From Our Editor: After Brussels, Why Travel is More Important Than Ever
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From Our Editor: After Brussels, Why Travel is More Important Than Ever

brussels evening
Getty Images
brussels evening
Getty Images

Travel + Leisure's editor in chief on why Tuesday's terrorist attacks shouldn't make you stay at home.

Another tragic terrorist attack. More confusion about why, more anxiety about what’s to come, more sympathy for victims from around the world. Tuesday’s attacks in Brussels—at the international airport and the Maelbeek train station—feel distressingly familiar. They are yet another reminder of the fragility of the world around us, and the desire of terrorists to continue in their mission to make us afraid.

At a brand like Travel + Leisure, we feel these attacks acutely, and not only because of the senseless loss of life. We are fundamentally internationalists; we care about places and people beyond our backyards and our borders, and many of us have friends and family and colleagues in places like Brussels, and Paris, and Istanbul. We also have a duty to our audience, which is likewise engaged with these subjects; when events like this happen, we need to keep them informed about, among other things, how this can affect your travel plans and what you should do if you are directly affected.

We also know that part of the aim of terror attacks is to strike at the heart of our business: the fear inspired will cause people to curtail their plans, to cancel their trips, to stay at home. Terrorists may not be directly attacking the travel industry, but they do want to close societies, and travel works against their purposes. Travel fosters human understanding, and empathy for people whose lives are unlike your own; it opens your eyes to otherness, including other cultures and religions. Serious travelers are among the most open and tolerant people I know; their frequent encounters with difference make them expansive in their thinking. Travelers are, ultimately, the enemies of terrorists, and what they believe works against terrorists’ aims, person by person and little by little. I am proud to count myself among these travelers and to work every day to inspire them—and to create more of them.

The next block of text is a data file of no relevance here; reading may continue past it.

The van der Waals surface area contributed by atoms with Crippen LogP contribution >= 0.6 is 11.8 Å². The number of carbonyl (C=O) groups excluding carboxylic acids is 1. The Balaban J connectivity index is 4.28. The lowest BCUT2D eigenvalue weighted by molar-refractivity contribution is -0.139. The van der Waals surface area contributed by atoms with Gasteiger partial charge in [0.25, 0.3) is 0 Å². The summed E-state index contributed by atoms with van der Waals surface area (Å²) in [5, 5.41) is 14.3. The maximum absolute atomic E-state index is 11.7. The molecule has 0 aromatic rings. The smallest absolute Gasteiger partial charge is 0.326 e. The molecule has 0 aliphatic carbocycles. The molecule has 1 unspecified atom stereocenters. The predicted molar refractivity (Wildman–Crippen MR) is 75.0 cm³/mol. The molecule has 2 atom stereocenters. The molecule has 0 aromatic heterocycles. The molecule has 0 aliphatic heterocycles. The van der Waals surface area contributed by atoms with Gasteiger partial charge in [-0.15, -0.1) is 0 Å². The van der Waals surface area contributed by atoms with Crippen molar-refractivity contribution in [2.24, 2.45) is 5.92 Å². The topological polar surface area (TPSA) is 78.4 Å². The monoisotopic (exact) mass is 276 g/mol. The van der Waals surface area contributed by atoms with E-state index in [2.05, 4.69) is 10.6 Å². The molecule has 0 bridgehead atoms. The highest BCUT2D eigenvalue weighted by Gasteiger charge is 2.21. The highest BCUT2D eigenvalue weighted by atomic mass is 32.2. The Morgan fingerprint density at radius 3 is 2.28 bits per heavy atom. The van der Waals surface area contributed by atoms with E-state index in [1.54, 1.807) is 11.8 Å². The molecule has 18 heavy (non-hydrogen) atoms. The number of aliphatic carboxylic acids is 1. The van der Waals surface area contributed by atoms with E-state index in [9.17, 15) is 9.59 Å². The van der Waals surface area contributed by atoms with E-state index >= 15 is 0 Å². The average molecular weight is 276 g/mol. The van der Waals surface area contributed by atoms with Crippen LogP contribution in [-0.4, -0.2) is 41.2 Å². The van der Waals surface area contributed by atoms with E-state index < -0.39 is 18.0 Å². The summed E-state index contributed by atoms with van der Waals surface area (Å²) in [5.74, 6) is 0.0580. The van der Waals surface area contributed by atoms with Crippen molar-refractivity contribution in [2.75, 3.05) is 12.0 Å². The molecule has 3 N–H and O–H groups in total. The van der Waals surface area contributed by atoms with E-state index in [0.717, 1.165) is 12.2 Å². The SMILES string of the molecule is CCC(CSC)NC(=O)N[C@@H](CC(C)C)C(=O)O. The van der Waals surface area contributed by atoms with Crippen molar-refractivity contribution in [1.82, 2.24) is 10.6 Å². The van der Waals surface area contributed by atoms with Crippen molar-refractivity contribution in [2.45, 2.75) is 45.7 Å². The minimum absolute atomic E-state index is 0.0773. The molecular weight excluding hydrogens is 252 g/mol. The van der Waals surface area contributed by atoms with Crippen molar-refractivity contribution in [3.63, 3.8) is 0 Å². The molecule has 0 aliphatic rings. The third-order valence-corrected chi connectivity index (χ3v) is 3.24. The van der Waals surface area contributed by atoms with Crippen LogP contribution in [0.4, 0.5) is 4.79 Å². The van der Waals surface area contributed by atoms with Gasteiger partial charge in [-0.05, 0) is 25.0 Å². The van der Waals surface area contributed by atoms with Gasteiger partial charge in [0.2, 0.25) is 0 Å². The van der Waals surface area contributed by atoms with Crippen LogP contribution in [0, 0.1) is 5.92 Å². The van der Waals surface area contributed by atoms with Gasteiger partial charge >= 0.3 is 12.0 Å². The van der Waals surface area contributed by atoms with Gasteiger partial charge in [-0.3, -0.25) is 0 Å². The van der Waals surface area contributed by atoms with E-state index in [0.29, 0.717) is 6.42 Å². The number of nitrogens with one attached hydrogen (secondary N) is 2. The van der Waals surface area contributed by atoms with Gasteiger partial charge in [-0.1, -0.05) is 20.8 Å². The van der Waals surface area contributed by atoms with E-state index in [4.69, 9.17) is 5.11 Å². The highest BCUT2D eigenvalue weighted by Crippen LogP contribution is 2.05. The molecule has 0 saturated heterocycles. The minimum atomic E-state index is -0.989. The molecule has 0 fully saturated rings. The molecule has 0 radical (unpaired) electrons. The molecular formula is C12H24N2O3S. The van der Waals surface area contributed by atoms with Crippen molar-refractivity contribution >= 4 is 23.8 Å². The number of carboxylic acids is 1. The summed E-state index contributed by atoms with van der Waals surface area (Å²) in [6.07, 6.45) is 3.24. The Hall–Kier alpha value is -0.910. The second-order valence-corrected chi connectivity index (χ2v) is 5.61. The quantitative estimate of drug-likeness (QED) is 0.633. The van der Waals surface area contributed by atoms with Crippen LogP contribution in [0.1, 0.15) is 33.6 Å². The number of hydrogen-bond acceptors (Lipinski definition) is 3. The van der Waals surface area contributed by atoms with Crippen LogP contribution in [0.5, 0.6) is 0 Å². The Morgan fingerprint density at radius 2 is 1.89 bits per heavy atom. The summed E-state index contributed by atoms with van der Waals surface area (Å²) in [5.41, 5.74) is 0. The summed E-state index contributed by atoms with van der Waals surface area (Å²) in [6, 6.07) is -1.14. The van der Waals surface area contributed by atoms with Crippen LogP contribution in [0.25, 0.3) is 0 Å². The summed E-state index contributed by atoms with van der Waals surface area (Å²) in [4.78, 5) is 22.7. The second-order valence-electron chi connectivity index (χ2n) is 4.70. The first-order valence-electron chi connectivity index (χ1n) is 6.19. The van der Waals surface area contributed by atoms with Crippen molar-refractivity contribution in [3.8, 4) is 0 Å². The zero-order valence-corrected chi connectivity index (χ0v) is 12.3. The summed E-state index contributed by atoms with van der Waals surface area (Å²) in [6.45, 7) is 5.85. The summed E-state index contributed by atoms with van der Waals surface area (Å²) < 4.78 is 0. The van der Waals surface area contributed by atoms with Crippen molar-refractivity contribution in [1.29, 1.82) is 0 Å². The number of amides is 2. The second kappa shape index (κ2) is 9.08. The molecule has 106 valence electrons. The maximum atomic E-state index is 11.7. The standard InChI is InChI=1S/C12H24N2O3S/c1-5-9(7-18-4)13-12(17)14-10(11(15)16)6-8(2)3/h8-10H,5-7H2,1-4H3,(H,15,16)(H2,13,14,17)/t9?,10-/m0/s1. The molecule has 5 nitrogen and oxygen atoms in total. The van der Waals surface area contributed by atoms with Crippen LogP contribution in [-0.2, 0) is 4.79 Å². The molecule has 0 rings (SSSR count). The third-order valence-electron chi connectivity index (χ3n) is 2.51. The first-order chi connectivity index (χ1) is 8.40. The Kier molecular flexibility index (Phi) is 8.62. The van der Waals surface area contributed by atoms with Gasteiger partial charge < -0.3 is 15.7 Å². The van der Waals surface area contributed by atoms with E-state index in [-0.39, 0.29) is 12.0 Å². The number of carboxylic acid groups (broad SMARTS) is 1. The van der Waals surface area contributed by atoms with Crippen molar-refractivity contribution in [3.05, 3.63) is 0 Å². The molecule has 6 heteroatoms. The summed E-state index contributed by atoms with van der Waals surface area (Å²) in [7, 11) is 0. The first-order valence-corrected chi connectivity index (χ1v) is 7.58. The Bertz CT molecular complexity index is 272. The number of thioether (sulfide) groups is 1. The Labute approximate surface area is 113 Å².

It is no coincidence to me that one of Tuesday’s targets was an airport. Although easy travel between countries has likely facilitated some of the very terrorist activity we are now seeing—it is thought that many of the Daesh operatives currently in Europe have been moving by air between their bases there and the Middle East—it is also antithetical to those who wish to harden hearts and create enmity between people. And of course, it is no coincidence that this has happened in Europe. Europe symbolizes many things but, to many of us, it stands for an advanced civil society, one in which freedoms are respected and protected, differing views are tolerated, and life can be lived with both honor and joy.

We work on Travel + Leisure’s print magazine many months in advance, and just two weeks ago we shipped to the printers our annual May issue devoted to Europe. I wrote in that issue about this enduring symbolic appeal of Europe, and I hope with all my heart that Tuesday’s events do not damage that. We also wrote about Europe's complex and often inspiring response to the refugee crisis, a situation that is making it challenging for many of its leaders to hold fast to their values of acceptance and liberalism, and I hope with all my heart that Tuesday’s events do not tip the balance in the favor of closing both minds and borders.

I myself will never stop traveling. I will not change my plans. I will go to Europe this summer, maybe even to Brussels. That may not be the right choice for everyone, but it is the right choice for me. In moments like these, traveling can seem like an act of defiance, and for affected parts of the world, of support. I hope at least some of you will join me by not letting these horrific events affect your resolve to keep traveling, keep exploring, keep engaging with the world at large. Travel is one of the great forces of good. Let’s keep at it. 

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